It is a momentous day with Article 50 of the Lisbon Treaty being formally triggered by UK Prime Minister May, nine months after what was, at least initially, a non-binding referendum.
European Council President Tusk is expected to formally respond for the EU before the weekend. It is not immediately clear when the negotiations will start. However, it is clear that the formal triggering of Article 50 will transfer the initiative and balance of power toward the EU from the UK. Over 24 months, there will be plenty of posturing, negotiations, brinkmanship tactics, and blinking.
Many investors may be best served by keeping the core issue in perspective. The UK government is willing to lose access to the single market in order to get more control of its borders for immigration and trade. Europe, on the other hand, just celebrated the 60th anniversary of the Treaty of Rome which established the European Project. Losing a member – and an important (though not a founding) member – is a significant blow to Europe, which is having its own identity crisis of sorts.
Some initiatives that the UK blocked, such as a European army, may go forward, but the UK’s amputation will change the balance in Europe on a range of issues and alter Europe going forward. Non-EMU, EU members have lost a voice. These countries are mostly in Eastern and Central Europe and have presently strained relationships with the older Western part.
Contrary to speculation that Brexit would lower the barrier to exit and others would soon follow, surveys suggest that EU support has risen among most of its members. It is as if the body politic has been attacked, and the antibodies have rallied in defense. The populist-nationalist challenge was turned back in the Netherlands. The price was to co-opt the anti-immigration plank of the populist-nationalist platform.
In France, Fillon’s self-immolation gave Macron an opportunity, and because of the nearly “anyone but Le Pen” mentality, it is not clear if the center of the political spectrum shifted. In Germany, Merkel’s CDU did well in the past weekend’s election in the state of Saarland. In the two elections next month and the national election in September, her biggest challenge is from the centrist Social Democrats, not the anti-EMU and anti-immigration AfD. Italy’s election may be a more serious challenge than this year’s contests.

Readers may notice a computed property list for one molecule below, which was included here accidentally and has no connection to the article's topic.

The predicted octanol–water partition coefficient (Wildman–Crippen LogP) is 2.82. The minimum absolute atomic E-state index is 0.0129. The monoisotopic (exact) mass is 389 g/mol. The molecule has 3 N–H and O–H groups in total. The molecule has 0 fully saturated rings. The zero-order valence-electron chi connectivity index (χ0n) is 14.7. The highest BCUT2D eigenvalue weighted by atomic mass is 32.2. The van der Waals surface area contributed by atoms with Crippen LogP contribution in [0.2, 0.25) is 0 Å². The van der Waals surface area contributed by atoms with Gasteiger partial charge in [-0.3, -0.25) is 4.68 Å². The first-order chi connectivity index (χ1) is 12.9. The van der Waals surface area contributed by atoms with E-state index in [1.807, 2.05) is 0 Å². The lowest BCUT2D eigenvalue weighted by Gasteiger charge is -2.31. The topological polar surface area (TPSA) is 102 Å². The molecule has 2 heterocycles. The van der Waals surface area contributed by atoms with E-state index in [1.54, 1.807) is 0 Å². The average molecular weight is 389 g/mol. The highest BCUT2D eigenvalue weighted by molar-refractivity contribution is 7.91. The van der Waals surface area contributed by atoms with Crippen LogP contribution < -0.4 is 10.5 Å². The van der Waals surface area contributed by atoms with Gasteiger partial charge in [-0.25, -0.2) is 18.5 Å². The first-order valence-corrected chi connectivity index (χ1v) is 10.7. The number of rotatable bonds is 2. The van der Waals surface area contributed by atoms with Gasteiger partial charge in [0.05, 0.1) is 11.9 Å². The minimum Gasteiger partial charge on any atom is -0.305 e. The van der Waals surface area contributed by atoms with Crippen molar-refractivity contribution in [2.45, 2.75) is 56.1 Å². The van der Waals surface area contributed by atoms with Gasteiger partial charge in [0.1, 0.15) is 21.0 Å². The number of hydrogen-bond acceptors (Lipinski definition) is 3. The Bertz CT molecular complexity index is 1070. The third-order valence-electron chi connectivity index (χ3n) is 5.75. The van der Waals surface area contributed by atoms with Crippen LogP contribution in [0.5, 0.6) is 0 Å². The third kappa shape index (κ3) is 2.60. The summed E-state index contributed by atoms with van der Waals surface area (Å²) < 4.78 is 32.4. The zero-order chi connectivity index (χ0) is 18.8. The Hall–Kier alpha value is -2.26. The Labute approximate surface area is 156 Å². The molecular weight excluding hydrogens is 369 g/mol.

If the EU is such a good place, why make it hard to leave? To me, it is obvious that you cannot make plans for the future unless there is a commitment. There are some things, like national interests which, if not permanent, have a longer life than individual administrations (governments). There is no clause in the US Constitution that allows states out of the union (yes, leave aside the Republic of Texas, which for a brief moment was an independent country). The American Civil War was fought to keep the union together, and the states that left are the poorest states, like Mississippi, Alabama, Arkansas and Louisiana.
I think Brexit ultimately makes the UK weaker, but there are competing influences on sterling. Cyclical factors are what I cite in the interview, but market positioning may also be important. There are some drivers that have very little to do with the UK, such as the dollar’s broad direction, Fed and ECB policy, and, the significant volatility we have seen emanating from China and Greece. Nor can investors ignore the reaction function of the Bank of England. Although BOE was steady, we recognize that price pressures have not peaked and the economy is still resilient. There is some risk of a hike.
Sterling finished the North American session on a soft note on Tuesday and opened Asia around a half cent lower to return to $1.24. The US dollar more broadly is seeing Tuesday’s recovery extend against European currencies. The Dollar-bloc currencies are firm, and the dollar is steady around JPY111.00. Consolidation is the most likely near-term scenario.